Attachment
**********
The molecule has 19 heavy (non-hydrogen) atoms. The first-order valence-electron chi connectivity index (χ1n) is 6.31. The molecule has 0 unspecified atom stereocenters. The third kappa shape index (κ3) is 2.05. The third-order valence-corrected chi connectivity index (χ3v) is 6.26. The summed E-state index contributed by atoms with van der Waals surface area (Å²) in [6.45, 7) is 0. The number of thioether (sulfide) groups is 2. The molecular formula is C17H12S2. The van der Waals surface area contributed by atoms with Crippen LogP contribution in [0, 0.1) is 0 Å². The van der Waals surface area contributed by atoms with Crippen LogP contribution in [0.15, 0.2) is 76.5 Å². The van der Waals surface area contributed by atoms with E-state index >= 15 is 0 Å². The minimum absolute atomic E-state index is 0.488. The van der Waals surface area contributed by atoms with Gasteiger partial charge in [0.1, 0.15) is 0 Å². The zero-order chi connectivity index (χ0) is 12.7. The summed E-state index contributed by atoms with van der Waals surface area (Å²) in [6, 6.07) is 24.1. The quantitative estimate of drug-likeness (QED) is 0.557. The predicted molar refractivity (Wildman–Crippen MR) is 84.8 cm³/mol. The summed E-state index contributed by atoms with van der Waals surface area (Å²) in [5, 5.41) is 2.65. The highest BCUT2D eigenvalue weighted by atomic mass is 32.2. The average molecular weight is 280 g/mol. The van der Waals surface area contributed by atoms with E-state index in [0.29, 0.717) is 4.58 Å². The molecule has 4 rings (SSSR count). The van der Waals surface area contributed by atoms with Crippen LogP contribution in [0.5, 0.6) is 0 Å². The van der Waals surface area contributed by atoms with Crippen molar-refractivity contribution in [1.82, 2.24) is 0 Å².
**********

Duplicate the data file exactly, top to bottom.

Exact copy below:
The molecule has 19 heavy (non-hydrogen) atoms. The first-order valence-electron chi connectivity index (χ1n) is 6.31. The molecule has 0 unspecified atom stereocenters. The third kappa shape index (κ3) is 2.05. The third-order valence-corrected chi connectivity index (χ3v) is 6.26. The summed E-state index contributed by atoms with van der Waals surface area (Å²) in [6.45, 7) is 0. The number of thioether (sulfide) groups is 2. The molecular formula is C17H12S2. The van der Waals surface area contributed by atoms with Crippen LogP contribution in [0, 0.1) is 0 Å². The van der Waals surface area contributed by atoms with Crippen LogP contribution in [0.15, 0.2) is 76.5 Å². The van der Waals surface area contributed by atoms with E-state index >= 15 is 0 Å². The minimum absolute atomic E-state index is 0.488. The van der Waals surface area contributed by atoms with Gasteiger partial charge in [0.1, 0.15) is 0 Å². The zero-order chi connectivity index (χ0) is 12.7. The summed E-state index contributed by atoms with van der Waals surface area (Å²) in [6, 6.07) is 24.1. The quantitative estimate of drug-likeness (QED) is 0.557. The predicted molar refractivity (Wildman–Crippen MR) is 84.8 cm³/mol. The summed E-state index contributed by atoms with van der Waals surface area (Å²) in [5, 5.41) is 2.65. The highest BCUT2D eigenvalue weighted by atomic mass is 32.2. The average molecular weight is 280 g/mol. The van der Waals surface area contributed by atoms with E-state index in [0.29, 0.717) is 4.58 Å². The molecule has 4 rings (SSSR count). The van der Waals surface area contributed by atoms with Crippen LogP contribution in [0.5, 0.6) is 0 Å². The van der Waals surface area contributed by atoms with Crippen molar-refractivity contribution in [1.82, 2.24) is 0 Å².